Immediate Medical Management • 1. Establish an airway • -Oxygen -intubated to ensure a patent airway • 2. Initiate fluid therapy • -Insert a central IV line • -Ringers Lactate IV immediately • -the amount depends on: • -body weight and the • -percentage of the body surface area burned
3. Renal function and urine output -insert a foley catheter -maintain a 30-50cc/hour urine output to perfuse the kidneys -adjust the IV fluid to maintain adequate urine output • 4. Pain control -Morphine IV -small doses given frequently
-3-5mg IV every 5-10 minutes until pain relived • -Children- 0.1-0.2 mg/kg every 2-4 hours PRN • -Hypovolemic -effects of analgesic may increase • -Monitor for respiratory depression • -Fentanyl may be an alternative if the client is • allergic to Morphine
6. Body temperature -chilling -secondary to the skin being left open to the air for wound healing. -keep room at 85 degrees and humidity at 40-50% -light and heat lamps (use caution) • 7. Infection control -Tetanus immunization if client is not up to date, -Wound infections-topical bacteriostatics -Systematic infections (pneumonia) -IV antibiotics.
Recovery Phase • - 10 days to several months depending on severity of the burns • -72 hours after a burn injury • -increased metabolism • -decreased urine output • -decreased edema • -Goals • -treat burn wounds • -prevent and manage complications
Prevent Complications • -Infections • -heart failure • -renal failure • -extremity contractures • -paralytic ileus • -Curling’s ulcer
Wound Debridement • Debridement • -removes the damaged tissue/debris from a • wound or burned tissue • -prevents infection • -promotes healing • Partial thickness wounds • -debrided twice a day • -topical antibiotic • -dressing applied
Eschar removal • Black leathery crust -forms over burned tissue -holds in micro-organisms -causes infection • Escharectomy- -cutting down to the healthy tissue -chest expansion is restricted -burns around the chest, arms or legs
Debridement • -Helps with regeneration of the tissues • -Enzymes • -applied topically • -chemically debride the eschar • -Hydrotherapy • -softens the eschar with water • -makes debridement less painful • -promotes range of motion the extremities • - preventing contractures
Debridement • Failure to debride • -increased the chance for infection • -delays healing • -increases scarring
WOUND CARE • -Severity of the burn • -Open (exposure) method -burns of the face, neck, ears, and perineum -cleaned and exposed to air -hard crust forms -regeneration of tissue occurs -advantages : -wound can be observed -body part is not restricted -circulation is not compromised -exercises can be performed more easily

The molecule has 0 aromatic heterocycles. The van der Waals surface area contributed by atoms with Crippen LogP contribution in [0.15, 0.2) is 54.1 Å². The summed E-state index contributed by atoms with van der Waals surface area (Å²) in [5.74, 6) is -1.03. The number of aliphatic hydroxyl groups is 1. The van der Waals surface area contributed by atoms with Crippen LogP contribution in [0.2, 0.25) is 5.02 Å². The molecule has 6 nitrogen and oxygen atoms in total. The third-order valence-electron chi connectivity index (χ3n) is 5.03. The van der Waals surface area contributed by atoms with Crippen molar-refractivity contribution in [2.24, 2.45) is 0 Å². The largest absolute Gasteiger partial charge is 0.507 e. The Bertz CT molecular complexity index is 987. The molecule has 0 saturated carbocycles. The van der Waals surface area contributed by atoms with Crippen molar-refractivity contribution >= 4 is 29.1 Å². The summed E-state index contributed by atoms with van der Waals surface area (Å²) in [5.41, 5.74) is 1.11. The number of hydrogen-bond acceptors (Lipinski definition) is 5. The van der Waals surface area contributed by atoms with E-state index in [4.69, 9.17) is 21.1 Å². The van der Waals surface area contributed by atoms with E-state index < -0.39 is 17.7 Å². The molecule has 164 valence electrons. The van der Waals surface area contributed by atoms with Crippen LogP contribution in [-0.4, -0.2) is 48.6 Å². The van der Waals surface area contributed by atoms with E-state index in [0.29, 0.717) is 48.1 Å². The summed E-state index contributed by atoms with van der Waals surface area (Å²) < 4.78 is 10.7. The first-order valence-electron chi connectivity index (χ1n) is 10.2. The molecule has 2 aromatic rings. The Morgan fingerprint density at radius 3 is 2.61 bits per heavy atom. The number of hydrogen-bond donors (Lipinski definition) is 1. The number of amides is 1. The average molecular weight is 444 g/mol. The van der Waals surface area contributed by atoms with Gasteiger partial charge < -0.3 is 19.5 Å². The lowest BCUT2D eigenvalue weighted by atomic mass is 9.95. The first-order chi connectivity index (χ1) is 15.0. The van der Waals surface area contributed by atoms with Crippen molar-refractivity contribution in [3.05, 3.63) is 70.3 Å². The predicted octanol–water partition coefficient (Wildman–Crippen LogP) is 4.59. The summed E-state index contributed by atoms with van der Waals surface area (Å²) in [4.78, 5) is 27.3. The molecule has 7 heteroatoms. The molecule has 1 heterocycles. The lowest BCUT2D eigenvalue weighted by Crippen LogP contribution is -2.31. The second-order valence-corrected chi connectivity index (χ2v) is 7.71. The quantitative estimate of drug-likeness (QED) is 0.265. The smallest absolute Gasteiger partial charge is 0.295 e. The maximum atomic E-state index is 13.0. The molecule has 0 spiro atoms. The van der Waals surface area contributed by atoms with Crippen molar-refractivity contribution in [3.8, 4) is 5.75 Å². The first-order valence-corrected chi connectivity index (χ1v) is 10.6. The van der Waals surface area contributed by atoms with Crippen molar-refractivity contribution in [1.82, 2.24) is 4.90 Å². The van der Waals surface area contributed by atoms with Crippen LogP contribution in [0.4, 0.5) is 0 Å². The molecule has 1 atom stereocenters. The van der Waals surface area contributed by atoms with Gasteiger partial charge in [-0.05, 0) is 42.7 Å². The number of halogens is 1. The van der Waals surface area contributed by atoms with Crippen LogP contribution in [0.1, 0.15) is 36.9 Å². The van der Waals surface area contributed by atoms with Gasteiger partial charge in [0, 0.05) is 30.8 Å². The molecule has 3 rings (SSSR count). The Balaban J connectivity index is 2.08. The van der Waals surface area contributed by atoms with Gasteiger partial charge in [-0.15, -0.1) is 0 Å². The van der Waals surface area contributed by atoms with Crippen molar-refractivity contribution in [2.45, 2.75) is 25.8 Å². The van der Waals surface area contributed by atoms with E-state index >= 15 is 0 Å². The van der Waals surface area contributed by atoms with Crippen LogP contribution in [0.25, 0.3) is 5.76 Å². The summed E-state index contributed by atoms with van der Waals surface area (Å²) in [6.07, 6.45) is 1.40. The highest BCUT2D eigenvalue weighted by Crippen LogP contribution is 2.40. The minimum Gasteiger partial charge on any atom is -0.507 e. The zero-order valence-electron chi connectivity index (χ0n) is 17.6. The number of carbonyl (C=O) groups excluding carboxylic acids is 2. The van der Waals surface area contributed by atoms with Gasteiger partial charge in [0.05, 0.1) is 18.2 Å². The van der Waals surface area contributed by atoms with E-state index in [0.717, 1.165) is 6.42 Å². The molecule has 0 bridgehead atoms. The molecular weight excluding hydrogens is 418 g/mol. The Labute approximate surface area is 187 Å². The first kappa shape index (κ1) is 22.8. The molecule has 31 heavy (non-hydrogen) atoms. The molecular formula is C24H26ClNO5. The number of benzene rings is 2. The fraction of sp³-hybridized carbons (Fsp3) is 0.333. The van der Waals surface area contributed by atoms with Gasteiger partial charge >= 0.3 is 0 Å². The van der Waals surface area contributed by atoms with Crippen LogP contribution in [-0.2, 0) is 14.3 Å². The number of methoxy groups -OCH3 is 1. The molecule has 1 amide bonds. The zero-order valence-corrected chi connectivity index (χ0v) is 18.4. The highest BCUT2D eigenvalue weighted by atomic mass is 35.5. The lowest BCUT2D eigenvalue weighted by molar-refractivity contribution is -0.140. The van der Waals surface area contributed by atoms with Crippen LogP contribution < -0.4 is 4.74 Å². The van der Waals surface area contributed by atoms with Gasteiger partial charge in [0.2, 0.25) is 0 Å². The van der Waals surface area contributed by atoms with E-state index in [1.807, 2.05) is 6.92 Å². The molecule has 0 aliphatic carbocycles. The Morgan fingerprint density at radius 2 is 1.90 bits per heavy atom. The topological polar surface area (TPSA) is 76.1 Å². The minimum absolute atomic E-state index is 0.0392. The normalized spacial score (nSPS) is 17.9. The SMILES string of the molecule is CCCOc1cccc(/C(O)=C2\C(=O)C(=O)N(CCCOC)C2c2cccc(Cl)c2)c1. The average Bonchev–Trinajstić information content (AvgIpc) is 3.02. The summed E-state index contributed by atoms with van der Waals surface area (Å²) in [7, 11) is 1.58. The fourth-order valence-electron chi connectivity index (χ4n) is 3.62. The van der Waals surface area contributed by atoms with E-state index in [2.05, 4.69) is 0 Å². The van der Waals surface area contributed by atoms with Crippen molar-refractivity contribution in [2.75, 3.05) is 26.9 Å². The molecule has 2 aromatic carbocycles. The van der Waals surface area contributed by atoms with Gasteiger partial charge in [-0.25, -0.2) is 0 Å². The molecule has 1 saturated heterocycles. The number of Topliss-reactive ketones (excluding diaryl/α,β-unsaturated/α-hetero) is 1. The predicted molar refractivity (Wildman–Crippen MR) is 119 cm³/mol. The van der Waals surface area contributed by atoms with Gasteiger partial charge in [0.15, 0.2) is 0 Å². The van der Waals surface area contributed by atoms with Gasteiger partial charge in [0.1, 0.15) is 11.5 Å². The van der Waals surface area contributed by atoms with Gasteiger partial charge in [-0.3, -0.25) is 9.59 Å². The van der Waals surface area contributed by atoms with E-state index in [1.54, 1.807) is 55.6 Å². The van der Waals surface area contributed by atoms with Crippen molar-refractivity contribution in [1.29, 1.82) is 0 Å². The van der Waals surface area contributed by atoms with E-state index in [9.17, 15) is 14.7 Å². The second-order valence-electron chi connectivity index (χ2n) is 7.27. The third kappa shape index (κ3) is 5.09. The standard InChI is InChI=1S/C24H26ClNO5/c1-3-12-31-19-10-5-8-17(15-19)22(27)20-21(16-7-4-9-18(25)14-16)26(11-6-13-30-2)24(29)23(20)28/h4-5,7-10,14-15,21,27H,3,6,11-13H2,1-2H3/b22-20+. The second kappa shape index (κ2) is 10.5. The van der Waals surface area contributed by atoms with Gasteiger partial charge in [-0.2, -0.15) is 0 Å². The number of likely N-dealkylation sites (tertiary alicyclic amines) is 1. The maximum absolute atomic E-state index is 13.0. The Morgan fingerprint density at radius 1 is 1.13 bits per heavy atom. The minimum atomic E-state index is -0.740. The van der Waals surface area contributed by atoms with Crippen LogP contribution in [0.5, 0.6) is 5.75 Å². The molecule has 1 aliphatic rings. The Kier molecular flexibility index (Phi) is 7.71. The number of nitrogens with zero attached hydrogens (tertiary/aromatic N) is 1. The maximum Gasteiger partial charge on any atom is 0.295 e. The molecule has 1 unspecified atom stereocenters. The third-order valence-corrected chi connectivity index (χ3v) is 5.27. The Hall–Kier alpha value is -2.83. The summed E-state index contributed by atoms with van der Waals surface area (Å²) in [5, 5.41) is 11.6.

Pain Control • Changing the dressing will be PAINFUL!!!!! • -Analgesics-given at least 30 minutes before dressing changes • -IV Morphine • -Remove dressings after hydrotherapy
Rehabilitation • -Less the 20% BSA remains burned -Physical and Occupational Therapy work -improve endurance, strengthening and independence in ADLs • Nursing Implications • -realistic short term goals-keep the client motivated -encourage to verbalize feelings about his changed body image
Surgical Options • Skin Grafts- • -Prevents the scar tissue • -disfigurement • -and loss of mobility • -Required for burns • -disrupted the epidermis • -most of the dermis
Surgical Options • -Promotes healing • -Prevents infection • -First 3 weeks after a burn • -4 types of grafts -auto graft -homograft -heterograft -synthetic graft
Auto graft • Surgical transplantation of tissue from one part of the body from the same person
Homograft • Surgical transfer of tissue from two genetically different individuals of the same species • -a temporary graft can be from a cadaver
Heterograft • Tissue from another species • -Temporary graft
Synthetic Graft Made from a variety of materials such as neonatal human fibroblast cells TransCyte developed in 1997 -applied only once -temporary covering -protect against fluid loss -decreases the chance of infection
Methods of application of grafts • Pedicule method -partially attached to the donor site and the other portion is attached to the burn site • Free standing method -tissue is completely removed from the donor site and attached to the burn site
Client education • 1. Do not to remove the dressing until the physician orders the removal. • 2. Report bruising or fluid collection under the graft to the physician. • 3. Protect the skin graft from sunlight/use sunscreen to the graft site for 6 months after the surgery. • 4. Use lotion to the skin graft site for 6-12 months. • 5. Wear elastic stocking when having skin grafts to the lower extremities for 4-6 months
Pharmacology Anti-Infectives, Antiseptics and Germicides- • -Topical medications -prevent wound infections • Types- • Sulfamylon Silvadene • Silver Nitrate Furacin • Gentamycin Neomycin